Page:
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Dirt Donation Helps Cemetery

<p><strong>Dirt mounds</strong>. Several loads of dirt from a construction site on on Highway 10 have been moved to Oak Hill Cemetery to help fill in the northern portion of the cemetery so it can be used for grave sites.</p>

Dirt mounds. Several loads of dirt from a construction site on on Highway 10 have been moved to Oak Hill Cemetery to help fill in the northern portion of the cemetery so it can be used for grave sites.

Contractors working on what will be a new Dollar General Store on Main Street in Booneville needed to get rid of some dirt. The City of Booneville was more than willing to take some.

Although it was one of about four different benefactors of the dirt that was removed from the lot, Oak Hill Cemetery was certainly the shortest haul, virtually across the highway.

Booneville Mayor Jerry Wilkins said last week he was glad to have the dirt at the cemetery because the influx of material will mean that the front section of Oak Hill can be fully opened quicker than had been expected.

Opening the section will expand the cemetery’s capacity by 500 to 600 lots, Wilkins said — there is currently one grave in the north east section of Oak Hill.

The cemetery was not in dire straights, but Wilkins said the 200 or so lots remaining in Oak Hill would likely have been gone in a decade or less.

While the dirt has remained as dumped to this point, Wilkins said Logan County Judge Gus Young has been gracious to help with spreading dirt in the past, when loads of dirt from other projects like a road project near the old city lake were moved to cemetery property.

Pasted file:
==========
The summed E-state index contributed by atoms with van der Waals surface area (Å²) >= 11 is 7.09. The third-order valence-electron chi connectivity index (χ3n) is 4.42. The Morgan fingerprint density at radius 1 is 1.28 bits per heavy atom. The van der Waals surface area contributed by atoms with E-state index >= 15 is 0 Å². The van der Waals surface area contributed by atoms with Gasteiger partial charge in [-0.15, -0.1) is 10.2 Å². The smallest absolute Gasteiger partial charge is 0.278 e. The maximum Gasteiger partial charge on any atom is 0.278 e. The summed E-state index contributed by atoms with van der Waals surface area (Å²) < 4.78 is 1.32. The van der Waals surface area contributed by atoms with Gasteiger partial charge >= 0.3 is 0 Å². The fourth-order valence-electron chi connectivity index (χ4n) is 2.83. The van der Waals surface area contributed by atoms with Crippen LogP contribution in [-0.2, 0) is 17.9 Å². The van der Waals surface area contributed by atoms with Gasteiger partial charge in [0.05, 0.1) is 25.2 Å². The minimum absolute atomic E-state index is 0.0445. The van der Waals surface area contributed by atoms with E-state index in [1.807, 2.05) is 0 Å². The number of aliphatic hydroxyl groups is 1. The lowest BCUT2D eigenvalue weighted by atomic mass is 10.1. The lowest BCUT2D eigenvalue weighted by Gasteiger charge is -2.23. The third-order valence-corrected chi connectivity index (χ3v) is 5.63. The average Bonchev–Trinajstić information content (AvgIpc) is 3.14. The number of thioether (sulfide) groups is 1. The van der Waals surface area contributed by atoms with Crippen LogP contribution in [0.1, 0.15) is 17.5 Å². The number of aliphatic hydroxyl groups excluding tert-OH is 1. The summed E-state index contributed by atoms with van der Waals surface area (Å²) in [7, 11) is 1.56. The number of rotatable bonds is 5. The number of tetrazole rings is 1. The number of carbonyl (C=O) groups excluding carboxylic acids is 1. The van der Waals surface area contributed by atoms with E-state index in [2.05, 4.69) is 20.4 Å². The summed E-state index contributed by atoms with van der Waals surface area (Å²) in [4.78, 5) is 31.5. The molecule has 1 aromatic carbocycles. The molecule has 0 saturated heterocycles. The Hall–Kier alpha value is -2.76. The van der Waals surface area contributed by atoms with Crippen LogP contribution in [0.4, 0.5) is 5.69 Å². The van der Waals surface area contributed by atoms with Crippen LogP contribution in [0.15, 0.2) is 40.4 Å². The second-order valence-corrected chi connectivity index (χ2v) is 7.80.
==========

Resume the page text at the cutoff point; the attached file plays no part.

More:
Filling in the front section started in 2003 with dirt removed from the creek in Veteran’s Park because the section was unsuitable for use as a burial ground and because expansion of the cemetery by using existing property was favored over purchasing adjoining land.

Additionally, the front portion of the cemetery can only be used as such because land donors, B.B. and Ora L. Bevins were adamant that the land be utilized as a cemetery when they deeded the property to the city in November 1946.

However, the original property deed omitted the restriction but the city council, petitioned by about 700 citizens and faced with possible litigation by heirs of the donors should they consider veering from those wishes — erection of a community center was being considered — passed a resolution in June of 1972 recognizing the donors intentions.

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